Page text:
The VP Product Role

If you take a look at the list of open product positions at the end of my recent newsletter, you’ll notice a record number of VP/Director of Product positions.  In part this reflects the growth we are experiencing in our industry.  However, it also represents an increased recognition of the importance of strong product leadership.

I work with quite a few different product companies, and I am often asked to recommend and evaluate potential candidates.  I have done so much of this lately that it inspired me to write up my views on this product leadership role.

I’ve written this for three audiences:

  • If you are a CEO or exec recruiter and you are looking for a head of product, this should give you a deeper understanding of what you should be seeking
  • If you are currently leading a product organization I’d like to offer this up as your keys to success
  • If you have aspirations of one day leading a product organization, this is a frank discussion of the skills you’ll need to acquire

In this article I use the title “VP Product” to refer to this position, but you’ll also find titles ranging from Director of Product Management to Chief Product Officer.   By whatever title, I am referring here to your most senior product role in your company or business unit.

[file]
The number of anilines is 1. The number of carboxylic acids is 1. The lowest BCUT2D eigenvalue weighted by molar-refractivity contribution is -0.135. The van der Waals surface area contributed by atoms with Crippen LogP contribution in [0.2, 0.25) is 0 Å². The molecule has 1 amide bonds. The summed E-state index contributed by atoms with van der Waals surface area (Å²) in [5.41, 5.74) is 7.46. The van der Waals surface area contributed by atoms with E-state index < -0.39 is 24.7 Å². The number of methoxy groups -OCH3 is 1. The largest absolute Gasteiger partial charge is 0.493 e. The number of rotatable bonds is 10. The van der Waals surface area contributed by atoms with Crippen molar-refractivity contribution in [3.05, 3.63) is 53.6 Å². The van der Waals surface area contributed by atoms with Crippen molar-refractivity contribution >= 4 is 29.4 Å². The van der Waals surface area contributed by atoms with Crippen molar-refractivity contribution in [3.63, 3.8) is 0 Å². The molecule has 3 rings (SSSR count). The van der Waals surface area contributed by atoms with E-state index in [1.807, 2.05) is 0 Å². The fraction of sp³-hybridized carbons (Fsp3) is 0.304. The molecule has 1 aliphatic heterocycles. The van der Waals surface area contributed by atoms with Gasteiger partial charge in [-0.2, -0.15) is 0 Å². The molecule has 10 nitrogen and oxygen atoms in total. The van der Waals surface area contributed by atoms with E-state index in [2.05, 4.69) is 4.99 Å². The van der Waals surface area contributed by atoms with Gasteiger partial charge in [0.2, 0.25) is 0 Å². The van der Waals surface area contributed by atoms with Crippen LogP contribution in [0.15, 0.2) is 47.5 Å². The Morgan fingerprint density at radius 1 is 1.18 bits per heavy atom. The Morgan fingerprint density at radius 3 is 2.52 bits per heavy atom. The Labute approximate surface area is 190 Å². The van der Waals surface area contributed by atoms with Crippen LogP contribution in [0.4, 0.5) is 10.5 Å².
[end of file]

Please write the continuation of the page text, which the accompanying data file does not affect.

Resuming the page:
Organizationally, this role typically manages the product managers and the user experience designers, and generally reports to the CEO.  With some exceptions, it it is important that this role be a peer to the CTO and the VP Marketing.

I’ll say right up front that this is a difficult role to fill and to perform well.   Those that do succeed make a dramatic difference for their companies.  Great product leaders are highly valued and often go on to found their own companies.  In fact, some of the best VC’s only invest in founders that have already proven themselves as great product leaders.


Specifically, you are looking for someone that is proven strong in four key competencies: Team Development, Product Vision, Execution, and Product Culture.

– Team Development